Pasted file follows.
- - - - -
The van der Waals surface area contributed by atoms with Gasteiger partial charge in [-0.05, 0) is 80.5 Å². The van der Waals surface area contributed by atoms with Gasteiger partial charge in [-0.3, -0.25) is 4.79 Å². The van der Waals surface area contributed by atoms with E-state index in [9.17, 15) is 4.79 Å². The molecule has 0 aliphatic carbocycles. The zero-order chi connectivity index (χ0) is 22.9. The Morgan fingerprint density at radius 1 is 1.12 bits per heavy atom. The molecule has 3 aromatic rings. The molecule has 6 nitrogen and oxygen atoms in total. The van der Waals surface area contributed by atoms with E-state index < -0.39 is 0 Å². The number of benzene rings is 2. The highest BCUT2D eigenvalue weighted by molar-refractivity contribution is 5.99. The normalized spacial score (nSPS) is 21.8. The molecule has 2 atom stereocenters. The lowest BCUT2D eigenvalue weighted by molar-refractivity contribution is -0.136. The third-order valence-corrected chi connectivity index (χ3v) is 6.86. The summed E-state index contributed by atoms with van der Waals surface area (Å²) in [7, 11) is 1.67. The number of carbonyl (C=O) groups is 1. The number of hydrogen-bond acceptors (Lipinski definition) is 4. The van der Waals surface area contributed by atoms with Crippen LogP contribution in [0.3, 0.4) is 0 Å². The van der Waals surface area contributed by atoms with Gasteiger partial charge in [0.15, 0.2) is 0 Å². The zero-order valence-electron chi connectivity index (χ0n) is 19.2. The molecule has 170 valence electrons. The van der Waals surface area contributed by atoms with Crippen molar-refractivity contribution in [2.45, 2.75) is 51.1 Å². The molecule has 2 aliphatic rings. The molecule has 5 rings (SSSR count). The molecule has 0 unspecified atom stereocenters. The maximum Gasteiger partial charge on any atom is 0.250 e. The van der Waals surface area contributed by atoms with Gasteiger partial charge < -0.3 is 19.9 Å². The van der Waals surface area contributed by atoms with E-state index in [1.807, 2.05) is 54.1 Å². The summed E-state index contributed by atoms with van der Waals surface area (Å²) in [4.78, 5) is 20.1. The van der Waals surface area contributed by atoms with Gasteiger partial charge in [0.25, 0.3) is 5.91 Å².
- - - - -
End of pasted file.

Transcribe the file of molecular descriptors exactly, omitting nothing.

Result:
The van der Waals surface area contributed by atoms with Gasteiger partial charge in [-0.05, 0) is 80.5 Å². The van der Waals surface area contributed by atoms with Gasteiger partial charge in [-0.3, -0.25) is 4.79 Å². The van der Waals surface area contributed by atoms with E-state index in [9.17, 15) is 4.79 Å². The molecule has 0 aliphatic carbocycles. The zero-order chi connectivity index (χ0) is 22.9. The Morgan fingerprint density at radius 1 is 1.12 bits per heavy atom. The molecule has 3 aromatic rings. The molecule has 6 nitrogen and oxygen atoms in total. The van der Waals surface area contributed by atoms with E-state index < -0.39 is 0 Å². The number of benzene rings is 2. The highest BCUT2D eigenvalue weighted by molar-refractivity contribution is 5.99. The normalized spacial score (nSPS) is 21.8. The molecule has 2 atom stereocenters. The lowest BCUT2D eigenvalue weighted by molar-refractivity contribution is -0.136. The third-order valence-corrected chi connectivity index (χ3v) is 6.86. The summed E-state index contributed by atoms with van der Waals surface area (Å²) in [7, 11) is 1.67. The number of carbonyl (C=O) groups is 1. The number of hydrogen-bond acceptors (Lipinski definition) is 4. The van der Waals surface area contributed by atoms with Crippen LogP contribution in [0.3, 0.4) is 0 Å². The van der Waals surface area contributed by atoms with Gasteiger partial charge in [0.15, 0.2) is 0 Å². The zero-order valence-electron chi connectivity index (χ0n) is 19.2. The molecule has 170 valence electrons. The van der Waals surface area contributed by atoms with Crippen molar-refractivity contribution in [2.45, 2.75) is 51.1 Å². The molecule has 2 aliphatic rings. The molecule has 5 rings (SSSR count). The molecule has 0 unspecified atom stereocenters. The maximum Gasteiger partial charge on any atom is 0.250 e. The van der Waals surface area contributed by atoms with Gasteiger partial charge < -0.3 is 19.9 Å². The van der Waals surface area contributed by atoms with E-state index in [1.807, 2.05) is 54.1 Å². The summed E-state index contributed by atoms with van der Waals surface area (Å²) in [4.78, 5) is 20.1. The van der Waals surface area contributed by atoms with Gasteiger partial charge in [0.25, 0.3) is 5.91 Å².